Saturday, September 28, 2013

Movie Review: “Lee Daniels’ The Butler” adds humanity to history

By Ena Moats
Cardinal Staff

History is personified in “Lee Daniels’ The Butler,” directed by Lee Daniels. Based on the life of Eugene Allen, a butler in the White House who worked during eight presidential terms, the film exposes the raw realities of the civil rights movement in America.

In the film, we follow Cecil Gaines, played by a genius Forest Whitaker, on his journey from the cotton field where he experienced the brutal treatment of a slave, all the way to his employment as butler in the White House where racism and inequality still presided along with Presidents Eisenhower (Robin Williams), Kennedy (James Marsden), Johnson (Liev Schreiber), Nixon (John Cusack), and Reagan (Alan Rickman).

Other cast members included Oprah Winfrey (Gloria Gaines), Cuba Gooding Jr. (Carter Wilson), Lenny Kravitz (James Holloway), and Jane Fonda (Nancy Reagan).

In his early life, Gaines quickly learned that, as a black man in a white-dominated world, the key to survival was the ability to keep public and private life separate, to have a face of submission and of dignity, and to know when to put on each mask.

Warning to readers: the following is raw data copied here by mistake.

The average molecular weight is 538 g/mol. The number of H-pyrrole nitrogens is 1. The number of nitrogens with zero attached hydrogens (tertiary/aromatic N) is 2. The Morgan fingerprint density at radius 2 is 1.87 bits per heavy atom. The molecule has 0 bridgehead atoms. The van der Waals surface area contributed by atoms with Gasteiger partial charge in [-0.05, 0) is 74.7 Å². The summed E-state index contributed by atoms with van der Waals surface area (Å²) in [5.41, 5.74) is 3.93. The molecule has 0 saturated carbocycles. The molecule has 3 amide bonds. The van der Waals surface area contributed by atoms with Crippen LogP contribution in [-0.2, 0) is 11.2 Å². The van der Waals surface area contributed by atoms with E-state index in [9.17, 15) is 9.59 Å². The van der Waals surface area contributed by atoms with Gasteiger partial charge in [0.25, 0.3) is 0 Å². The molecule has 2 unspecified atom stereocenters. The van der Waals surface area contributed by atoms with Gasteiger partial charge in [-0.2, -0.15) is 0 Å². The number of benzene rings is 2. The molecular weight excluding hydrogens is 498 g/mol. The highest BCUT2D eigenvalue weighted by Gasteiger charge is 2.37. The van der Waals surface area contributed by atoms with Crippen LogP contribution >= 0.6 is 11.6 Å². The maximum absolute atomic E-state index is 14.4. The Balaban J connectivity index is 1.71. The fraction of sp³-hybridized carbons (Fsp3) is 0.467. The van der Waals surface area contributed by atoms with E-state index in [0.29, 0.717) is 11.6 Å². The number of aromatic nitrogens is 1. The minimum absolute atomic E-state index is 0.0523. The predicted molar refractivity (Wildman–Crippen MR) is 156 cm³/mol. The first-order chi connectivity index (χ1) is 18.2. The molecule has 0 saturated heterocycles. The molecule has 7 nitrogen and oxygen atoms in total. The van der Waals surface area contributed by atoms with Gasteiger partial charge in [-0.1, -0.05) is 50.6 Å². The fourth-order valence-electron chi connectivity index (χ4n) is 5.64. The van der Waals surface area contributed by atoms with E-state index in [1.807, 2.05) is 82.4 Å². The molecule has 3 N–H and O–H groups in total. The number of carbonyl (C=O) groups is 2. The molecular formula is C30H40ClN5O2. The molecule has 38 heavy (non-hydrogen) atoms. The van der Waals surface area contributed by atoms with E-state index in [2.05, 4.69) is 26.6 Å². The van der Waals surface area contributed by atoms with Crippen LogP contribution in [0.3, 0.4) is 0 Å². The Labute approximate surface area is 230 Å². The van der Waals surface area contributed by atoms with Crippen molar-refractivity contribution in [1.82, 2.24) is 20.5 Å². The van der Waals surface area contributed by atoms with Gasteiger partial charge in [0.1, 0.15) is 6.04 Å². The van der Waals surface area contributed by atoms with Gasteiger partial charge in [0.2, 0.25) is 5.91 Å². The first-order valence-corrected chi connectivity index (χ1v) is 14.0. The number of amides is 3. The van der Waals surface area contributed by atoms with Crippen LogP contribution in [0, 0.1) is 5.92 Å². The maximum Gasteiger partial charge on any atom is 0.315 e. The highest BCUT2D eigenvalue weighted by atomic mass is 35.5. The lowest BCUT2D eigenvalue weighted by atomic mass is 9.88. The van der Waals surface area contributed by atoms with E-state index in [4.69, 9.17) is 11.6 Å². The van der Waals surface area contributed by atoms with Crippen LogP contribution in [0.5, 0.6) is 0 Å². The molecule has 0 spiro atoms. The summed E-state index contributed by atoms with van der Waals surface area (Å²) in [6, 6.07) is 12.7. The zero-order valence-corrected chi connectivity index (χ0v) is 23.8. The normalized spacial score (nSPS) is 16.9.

This theme was reflected in the events and movements of history: desegregation of schools, freedom riders, the Civil Rights Act, the fashion trends of ‘60s, ‘70s, and ‘80s, and in the personal lives of the Gaines family and its difficulties with parenthood, alcoholism, love affairs, and the struggle of knowing where one’s priorities lie. The complex balance of political and personal relationships developed in the film was very effective in reaching out to the audience, to invoke crying, laughing, and contemplation.

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